Bangor Daily News
June 6, 2003
|The Moral Case for School Choice|
|“While a system of parental choice and school competition would have a positive effect in improving schools, this argument is beside the point. The purpose of a system of parental choice is to enable parents–all parents–to exercise their inherent right and responsibility to direct the upbringing and education of their children. Even if all schools were high performing, the rationale for a system of parental choice remains. The freedom to choose the education best suited for one’s children is a basic right of all parents, regardless of income.”
2002 Pastoral Letter
Roman Catholic Bishops of New York State
Same Education at 1/6 the Cost
There’s a vigorous debate going on about how to measure the scores of African-American voucher students versus those of similar students in New York City’s public schools. But commentator Richard Rider points out there are some important points voucher critics in particular are missing:
- The voucher program is privately funded and provides about $1,400 per student; the public school system in New York City costs about $9,059 per “general education student.”
- Even the analysis critical of vouchers shows the voucher students score no worse than their public school peers, which means a $1,400 voucher is delivering the same education as the public schools at less than one-sixth the cost.
- Parents of voucher students are much more satisfied with their child’s school than public school parents.
June 9, 2003
Cleveland Voucher Increase Proposed
In the $49.3 billion budget approved by the Ohio senate in early June is a provision to increase the maximum yearly scholarship in the Cleveland voucher program from $2,500 to $3,000 per pupil. The legislature has until June 30 to pass a balanced budget.
June 5, 2003
GOP Proposes Preschool Choice Plan
Although Pennsylvania Governor Ed Rendell has insisted his early-childhood education plan is non-negotiable, that hasn’t deterred Republican legislative leaders from developing their own alternatives.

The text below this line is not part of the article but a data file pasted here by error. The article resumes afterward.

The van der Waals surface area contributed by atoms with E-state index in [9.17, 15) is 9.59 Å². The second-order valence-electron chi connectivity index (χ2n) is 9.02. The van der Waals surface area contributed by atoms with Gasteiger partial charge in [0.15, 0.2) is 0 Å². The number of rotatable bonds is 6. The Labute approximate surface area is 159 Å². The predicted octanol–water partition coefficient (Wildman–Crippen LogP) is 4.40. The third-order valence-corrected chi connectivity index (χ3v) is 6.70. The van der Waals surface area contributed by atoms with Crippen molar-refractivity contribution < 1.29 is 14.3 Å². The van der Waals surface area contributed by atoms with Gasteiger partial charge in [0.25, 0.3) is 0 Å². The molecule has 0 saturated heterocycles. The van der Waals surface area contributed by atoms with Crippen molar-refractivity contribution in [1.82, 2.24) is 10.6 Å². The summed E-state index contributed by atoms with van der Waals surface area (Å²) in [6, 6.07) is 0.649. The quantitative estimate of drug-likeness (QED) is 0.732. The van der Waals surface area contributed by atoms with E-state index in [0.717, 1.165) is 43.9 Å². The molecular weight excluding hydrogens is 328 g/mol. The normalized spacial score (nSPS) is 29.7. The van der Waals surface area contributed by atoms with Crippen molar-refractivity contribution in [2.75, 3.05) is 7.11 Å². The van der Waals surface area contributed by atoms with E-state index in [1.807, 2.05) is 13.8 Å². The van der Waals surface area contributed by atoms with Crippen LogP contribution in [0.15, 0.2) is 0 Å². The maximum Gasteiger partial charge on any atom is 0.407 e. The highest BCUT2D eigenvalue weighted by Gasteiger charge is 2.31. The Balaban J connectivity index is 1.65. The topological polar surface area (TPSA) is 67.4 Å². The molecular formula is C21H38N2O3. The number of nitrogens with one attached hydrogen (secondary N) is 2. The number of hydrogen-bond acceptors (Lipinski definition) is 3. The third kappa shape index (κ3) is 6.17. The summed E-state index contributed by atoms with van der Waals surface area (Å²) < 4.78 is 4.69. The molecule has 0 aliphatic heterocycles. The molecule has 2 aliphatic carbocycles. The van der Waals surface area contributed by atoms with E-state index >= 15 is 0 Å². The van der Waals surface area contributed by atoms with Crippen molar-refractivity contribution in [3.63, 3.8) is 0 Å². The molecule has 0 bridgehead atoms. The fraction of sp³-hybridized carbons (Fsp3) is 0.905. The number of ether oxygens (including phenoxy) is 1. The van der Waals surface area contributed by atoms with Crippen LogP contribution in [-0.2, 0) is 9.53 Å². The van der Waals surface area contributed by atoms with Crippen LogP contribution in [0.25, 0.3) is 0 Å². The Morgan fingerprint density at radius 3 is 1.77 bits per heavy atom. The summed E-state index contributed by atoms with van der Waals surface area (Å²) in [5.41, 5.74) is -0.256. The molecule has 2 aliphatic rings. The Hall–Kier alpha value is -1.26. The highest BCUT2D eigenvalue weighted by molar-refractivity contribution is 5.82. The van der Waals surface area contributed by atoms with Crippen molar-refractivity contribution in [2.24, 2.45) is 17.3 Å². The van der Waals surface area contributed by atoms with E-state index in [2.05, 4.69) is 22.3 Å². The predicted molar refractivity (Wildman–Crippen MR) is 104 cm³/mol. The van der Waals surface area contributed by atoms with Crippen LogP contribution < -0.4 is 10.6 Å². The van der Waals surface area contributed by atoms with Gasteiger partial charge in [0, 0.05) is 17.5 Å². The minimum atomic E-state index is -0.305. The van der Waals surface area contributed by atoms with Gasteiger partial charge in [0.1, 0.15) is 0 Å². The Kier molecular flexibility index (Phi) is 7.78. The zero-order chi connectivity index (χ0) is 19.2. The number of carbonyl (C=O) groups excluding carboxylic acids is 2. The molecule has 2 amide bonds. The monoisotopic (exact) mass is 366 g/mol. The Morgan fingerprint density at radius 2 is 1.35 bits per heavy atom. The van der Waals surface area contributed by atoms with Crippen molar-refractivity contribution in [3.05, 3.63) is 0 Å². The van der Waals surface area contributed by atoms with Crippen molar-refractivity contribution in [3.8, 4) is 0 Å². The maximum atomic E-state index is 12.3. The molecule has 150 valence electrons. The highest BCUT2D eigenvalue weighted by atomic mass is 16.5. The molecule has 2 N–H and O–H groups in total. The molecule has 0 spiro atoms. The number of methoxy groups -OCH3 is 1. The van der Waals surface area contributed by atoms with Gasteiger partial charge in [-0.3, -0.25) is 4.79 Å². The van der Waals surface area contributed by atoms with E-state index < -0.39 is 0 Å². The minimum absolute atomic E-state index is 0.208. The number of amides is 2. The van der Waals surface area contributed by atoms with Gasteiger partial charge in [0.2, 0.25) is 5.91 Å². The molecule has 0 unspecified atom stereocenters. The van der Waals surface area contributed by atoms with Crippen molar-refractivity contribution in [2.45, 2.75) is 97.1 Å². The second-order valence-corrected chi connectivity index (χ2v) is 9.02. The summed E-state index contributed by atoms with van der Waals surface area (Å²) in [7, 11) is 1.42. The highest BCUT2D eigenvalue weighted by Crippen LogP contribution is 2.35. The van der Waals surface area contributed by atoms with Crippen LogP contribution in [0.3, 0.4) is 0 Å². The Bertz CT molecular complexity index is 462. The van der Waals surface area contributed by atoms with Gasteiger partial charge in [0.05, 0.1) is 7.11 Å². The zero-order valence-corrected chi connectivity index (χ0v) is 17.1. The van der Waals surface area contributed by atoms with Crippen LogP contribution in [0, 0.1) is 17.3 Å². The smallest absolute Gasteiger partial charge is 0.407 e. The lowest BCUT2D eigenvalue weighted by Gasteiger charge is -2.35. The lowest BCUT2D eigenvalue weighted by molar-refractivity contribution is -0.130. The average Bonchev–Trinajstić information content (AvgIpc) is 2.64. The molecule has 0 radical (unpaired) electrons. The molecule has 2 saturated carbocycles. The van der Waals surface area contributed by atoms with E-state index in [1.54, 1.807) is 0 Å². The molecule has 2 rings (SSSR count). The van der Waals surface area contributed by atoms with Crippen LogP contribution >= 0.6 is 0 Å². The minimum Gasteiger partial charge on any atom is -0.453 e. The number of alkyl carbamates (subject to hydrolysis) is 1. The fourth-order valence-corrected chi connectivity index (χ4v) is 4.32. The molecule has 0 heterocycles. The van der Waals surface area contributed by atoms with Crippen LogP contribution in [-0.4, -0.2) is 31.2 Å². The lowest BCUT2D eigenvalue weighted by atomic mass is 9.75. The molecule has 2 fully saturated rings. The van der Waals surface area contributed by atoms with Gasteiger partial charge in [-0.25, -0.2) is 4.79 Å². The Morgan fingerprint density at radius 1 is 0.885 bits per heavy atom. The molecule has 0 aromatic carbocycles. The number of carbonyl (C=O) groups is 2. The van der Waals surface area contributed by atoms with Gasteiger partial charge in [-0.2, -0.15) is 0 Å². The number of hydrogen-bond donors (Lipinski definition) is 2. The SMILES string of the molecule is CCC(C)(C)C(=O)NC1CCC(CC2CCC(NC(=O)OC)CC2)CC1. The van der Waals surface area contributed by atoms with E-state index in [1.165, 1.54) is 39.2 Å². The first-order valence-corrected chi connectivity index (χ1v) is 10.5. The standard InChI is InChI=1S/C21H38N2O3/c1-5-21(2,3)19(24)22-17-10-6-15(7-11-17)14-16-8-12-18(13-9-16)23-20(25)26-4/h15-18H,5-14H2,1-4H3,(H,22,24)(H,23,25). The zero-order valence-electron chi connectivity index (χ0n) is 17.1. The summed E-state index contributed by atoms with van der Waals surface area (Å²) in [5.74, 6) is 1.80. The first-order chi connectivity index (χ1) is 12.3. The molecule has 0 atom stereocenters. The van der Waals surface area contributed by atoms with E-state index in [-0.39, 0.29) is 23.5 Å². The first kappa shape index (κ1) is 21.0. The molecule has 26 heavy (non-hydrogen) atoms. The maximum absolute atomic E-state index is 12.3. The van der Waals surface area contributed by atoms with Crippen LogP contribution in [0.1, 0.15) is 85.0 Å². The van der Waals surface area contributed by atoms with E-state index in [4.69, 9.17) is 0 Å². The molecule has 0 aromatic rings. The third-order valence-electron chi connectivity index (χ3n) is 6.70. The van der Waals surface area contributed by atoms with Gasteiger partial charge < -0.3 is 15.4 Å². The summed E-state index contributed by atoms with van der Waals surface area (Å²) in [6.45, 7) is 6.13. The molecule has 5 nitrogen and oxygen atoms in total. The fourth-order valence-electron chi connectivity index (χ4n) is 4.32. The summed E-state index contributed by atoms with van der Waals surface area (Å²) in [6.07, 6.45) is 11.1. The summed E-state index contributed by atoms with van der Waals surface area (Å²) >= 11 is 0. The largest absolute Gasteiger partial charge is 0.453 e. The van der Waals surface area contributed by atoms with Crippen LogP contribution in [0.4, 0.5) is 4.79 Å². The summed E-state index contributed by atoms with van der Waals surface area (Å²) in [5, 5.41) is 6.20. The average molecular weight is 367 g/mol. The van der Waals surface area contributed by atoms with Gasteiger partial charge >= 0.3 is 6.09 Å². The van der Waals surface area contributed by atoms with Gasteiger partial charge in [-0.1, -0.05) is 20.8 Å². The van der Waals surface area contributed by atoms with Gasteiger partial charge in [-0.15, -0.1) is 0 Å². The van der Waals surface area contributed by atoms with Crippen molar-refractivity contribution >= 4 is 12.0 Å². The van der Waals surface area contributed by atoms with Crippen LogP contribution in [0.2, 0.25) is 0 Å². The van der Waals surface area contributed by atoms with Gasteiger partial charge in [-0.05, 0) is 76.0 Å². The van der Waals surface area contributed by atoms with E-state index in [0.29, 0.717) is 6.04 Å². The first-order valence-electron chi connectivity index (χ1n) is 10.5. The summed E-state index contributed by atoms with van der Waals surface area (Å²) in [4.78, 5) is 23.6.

Rendell’s plan calls for $309 million of preschool funds to go directly to school districts with at least 35 percent of their students eligible for the federal free and reduced lunch program.
Rather than send the money to the schools and have them develop the prekindergarten services they think low-income families want, Rep. Elinor Z. Taylor (R-Chester) has a different idea. She wants to send the money directly to the low-income parents who are the intended beneficiaries so they can spend the money on the prekindergarten education services they want for their children.
Taylor recently introduced a bill to provide preschool attendance grants for four-year-olds from low-income families. With the grants, parents would have the flexibility to enroll their children full-time or part-time in public or private programs, including programs run by religious institutions.
“Flexibility is a big issue,” REACH Alliance Executive Director Dennis Giorno told The Associated Press. “A lot of parents don’t want to send their kids to full-day programs.”
June 8, 2003
Voucher Bill May Be Revived
Although a school voucher bill died during the regular session of the Texas legislature, it may be revived during a special session on school finance.
“I think it will come up again, without doubt,” House Speaker Tom Craddick (R-Midland) told the San Antonio Express-News.